27 thoughts on “Ed Glaeser on the Future of NYC”

  1. Glaeser also speaks well of the Dutch Delta plan – a national project, built in coastal areas away from cities, but the Netherlands are so densely populated that even rural areas have a lot of inhabitants. Photo of the 14 huge Haringvliet storm sluices here. The hydraulic rams controlling the gates have the diameter of small cars. The Haringvliet is only one of several barriers on the same scale.
    A quote from Wikipedia encapsulates the stubborn collective will of the Dutch.

    At the artificial island Neeltje-Jans, at one end of the [Oosterscheldekering] barrier, a plaque is installed with the words: “Hier gaan over het tij, de wind, de maan en wij” (“Here the tide is ruled, by the wind, the moon and us (the Dutch)”).

    Can today´s New Yorkers, or any contemporary American community, rise to this – not by improvising in the face of disaster, but by cohesive long-term planning?

    1. cohesive long-term planning

      Sounds like UN-loving Agenda 21 takeovers to me.

      That is: this planner says: ugh.

  2. Glaeser makes sense only if we can get the politics out of politics.

    His argument seems to be that downtown Manhattan can afford its seawalls, and there aren’t too many externalities, so downtown can and should pay for them. This is fine insofar as it goes. Solid Econ 101, so to speak.

    But we don’t live in a uniform spherical world. Downtown is not an atomistic entity; it is part of a polity. The rest of the polity will want seawalls too, and will likely block downtown’s attempt to put one up in an attempt to get downtown to pay for the other seawalls. Things can get pretty baroque from this point on. Think of labor’s attempt to block free trade agreements. They hire competent economists, and know that a free trade agreement is in the US’s interest, and the surplus from a free trade agreement can compensate displaced workers. But they also know that if they don’t block the agreement, the surplus will not compensate the workers.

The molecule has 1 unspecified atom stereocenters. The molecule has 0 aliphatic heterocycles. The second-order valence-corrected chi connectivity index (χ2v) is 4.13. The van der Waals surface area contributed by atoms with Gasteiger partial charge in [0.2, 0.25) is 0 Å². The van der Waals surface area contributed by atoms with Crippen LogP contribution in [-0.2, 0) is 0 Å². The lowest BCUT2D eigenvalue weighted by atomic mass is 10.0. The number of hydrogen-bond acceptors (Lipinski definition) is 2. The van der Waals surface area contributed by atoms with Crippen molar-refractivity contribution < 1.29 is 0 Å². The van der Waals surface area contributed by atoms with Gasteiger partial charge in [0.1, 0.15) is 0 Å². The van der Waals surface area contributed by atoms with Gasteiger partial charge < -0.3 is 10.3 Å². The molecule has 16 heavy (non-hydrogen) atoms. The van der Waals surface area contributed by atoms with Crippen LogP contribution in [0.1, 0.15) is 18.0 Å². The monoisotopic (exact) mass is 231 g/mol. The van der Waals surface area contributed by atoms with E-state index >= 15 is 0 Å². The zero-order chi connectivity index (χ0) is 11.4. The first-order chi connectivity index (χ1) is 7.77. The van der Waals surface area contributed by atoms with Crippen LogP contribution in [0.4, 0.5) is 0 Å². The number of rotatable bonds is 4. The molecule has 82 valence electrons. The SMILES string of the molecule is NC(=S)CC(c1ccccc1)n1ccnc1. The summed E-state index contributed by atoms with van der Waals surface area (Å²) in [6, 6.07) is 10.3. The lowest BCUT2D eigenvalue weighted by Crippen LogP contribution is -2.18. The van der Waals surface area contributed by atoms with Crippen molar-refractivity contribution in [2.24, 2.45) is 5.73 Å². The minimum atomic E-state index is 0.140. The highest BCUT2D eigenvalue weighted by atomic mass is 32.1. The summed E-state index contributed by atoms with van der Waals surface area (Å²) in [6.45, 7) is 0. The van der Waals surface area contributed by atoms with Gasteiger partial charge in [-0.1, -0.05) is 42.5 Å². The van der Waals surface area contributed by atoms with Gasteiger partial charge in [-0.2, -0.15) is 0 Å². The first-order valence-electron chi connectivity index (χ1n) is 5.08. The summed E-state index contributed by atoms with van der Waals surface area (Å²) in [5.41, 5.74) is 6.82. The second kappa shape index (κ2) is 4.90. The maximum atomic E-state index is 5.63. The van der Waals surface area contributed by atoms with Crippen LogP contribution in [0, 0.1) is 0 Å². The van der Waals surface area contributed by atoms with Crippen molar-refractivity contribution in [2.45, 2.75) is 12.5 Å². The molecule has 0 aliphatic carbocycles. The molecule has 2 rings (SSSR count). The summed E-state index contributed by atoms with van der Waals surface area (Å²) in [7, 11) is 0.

That’s the nice thing about the federal government intervening in local affairs: less prospect of gridlock or rent-seeking at a local level. (OTOH, there are problems with federal intervention, too. Who said it was easy? Only Glaeser.)

  3. “His argument seems to be that downtown Manhattan can afford its seawalls, and there aren’t too many externalities, so downtown can and should pay for them. This is fine insofar as it goes. Solid Econ 101, so to speak.”

    There’s a saying that anybody who invokes ‘Econ 101’ to support their position is probably wrong, because the world isn’t Econ 101. It’s nice to see that apparently Harvard only requires Econ 101 to be a economics professor there.

    1. I agree with you Barry, but for one word. I would have said “that anybody who ONLY invokes ‘Econ 101’ to support their position is probably wrong.” I still view Econ 101 as a useful starting point. Econ 101 is necessary in policy debate, but almost never sufficient. Even when the Econ 101 answer is the correct one (e.g., rent control), it is probably only correct by coincidence.